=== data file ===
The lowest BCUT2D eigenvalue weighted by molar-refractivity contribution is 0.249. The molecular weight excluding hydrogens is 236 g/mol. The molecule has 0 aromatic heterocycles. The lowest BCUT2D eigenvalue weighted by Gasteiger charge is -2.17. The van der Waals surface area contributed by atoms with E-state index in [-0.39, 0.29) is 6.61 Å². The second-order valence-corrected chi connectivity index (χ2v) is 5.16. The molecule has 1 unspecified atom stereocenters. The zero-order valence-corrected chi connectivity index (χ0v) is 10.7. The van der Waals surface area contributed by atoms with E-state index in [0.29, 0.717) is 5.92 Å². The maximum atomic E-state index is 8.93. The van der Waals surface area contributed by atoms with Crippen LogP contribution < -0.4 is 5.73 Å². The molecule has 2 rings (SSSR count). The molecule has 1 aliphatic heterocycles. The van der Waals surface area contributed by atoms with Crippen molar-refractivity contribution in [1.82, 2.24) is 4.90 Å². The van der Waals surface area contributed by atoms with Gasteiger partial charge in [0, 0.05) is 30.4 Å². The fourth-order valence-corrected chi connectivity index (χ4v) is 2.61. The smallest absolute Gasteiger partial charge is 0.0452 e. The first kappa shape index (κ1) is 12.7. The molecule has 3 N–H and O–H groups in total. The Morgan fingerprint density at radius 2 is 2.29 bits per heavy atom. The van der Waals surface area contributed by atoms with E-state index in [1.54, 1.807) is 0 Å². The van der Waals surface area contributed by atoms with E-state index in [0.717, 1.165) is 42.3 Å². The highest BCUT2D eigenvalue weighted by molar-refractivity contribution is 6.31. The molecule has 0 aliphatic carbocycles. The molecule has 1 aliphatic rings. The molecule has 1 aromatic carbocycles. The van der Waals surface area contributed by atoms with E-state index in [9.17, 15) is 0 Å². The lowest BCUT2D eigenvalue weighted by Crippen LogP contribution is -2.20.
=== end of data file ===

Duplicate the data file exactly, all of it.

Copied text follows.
The lowest BCUT2D eigenvalue weighted by molar-refractivity contribution is 0.249. The molecular weight excluding hydrogens is 236 g/mol. The molecule has 0 aromatic heterocycles. The lowest BCUT2D eigenvalue weighted by Gasteiger charge is -2.17. The van der Waals surface area contributed by atoms with E-state index in [-0.39, 0.29) is 6.61 Å². The second-order valence-corrected chi connectivity index (χ2v) is 5.16. The molecule has 1 unspecified atom stereocenters. The zero-order valence-corrected chi connectivity index (χ0v) is 10.7. The van der Waals surface area contributed by atoms with E-state index in [0.29, 0.717) is 5.92 Å². The maximum atomic E-state index is 8.93. The van der Waals surface area contributed by atoms with Crippen LogP contribution < -0.4 is 5.73 Å². The molecule has 2 rings (SSSR count). The molecule has 1 aliphatic heterocycles. The van der Waals surface area contributed by atoms with Crippen molar-refractivity contribution in [1.82, 2.24) is 4.90 Å². The van der Waals surface area contributed by atoms with Gasteiger partial charge in [0, 0.05) is 30.4 Å². The fourth-order valence-corrected chi connectivity index (χ4v) is 2.61. The smallest absolute Gasteiger partial charge is 0.0452 e. The first kappa shape index (κ1) is 12.7. The molecule has 3 N–H and O–H groups in total. The Morgan fingerprint density at radius 2 is 2.29 bits per heavy atom. The van der Waals surface area contributed by atoms with E-state index in [1.54, 1.807) is 0 Å². The van der Waals surface area contributed by atoms with E-state index in [0.717, 1.165) is 42.3 Å². The highest BCUT2D eigenvalue weighted by molar-refractivity contribution is 6.31. The molecule has 0 aliphatic carbocycles. The molecule has 1 aliphatic rings. The molecule has 1 aromatic carbocycles. The van der Waals surface area contributed by atoms with E-state index in [9.17, 15) is 0 Å². The lowest BCUT2D eigenvalue weighted by Crippen LogP contribution is -2.20.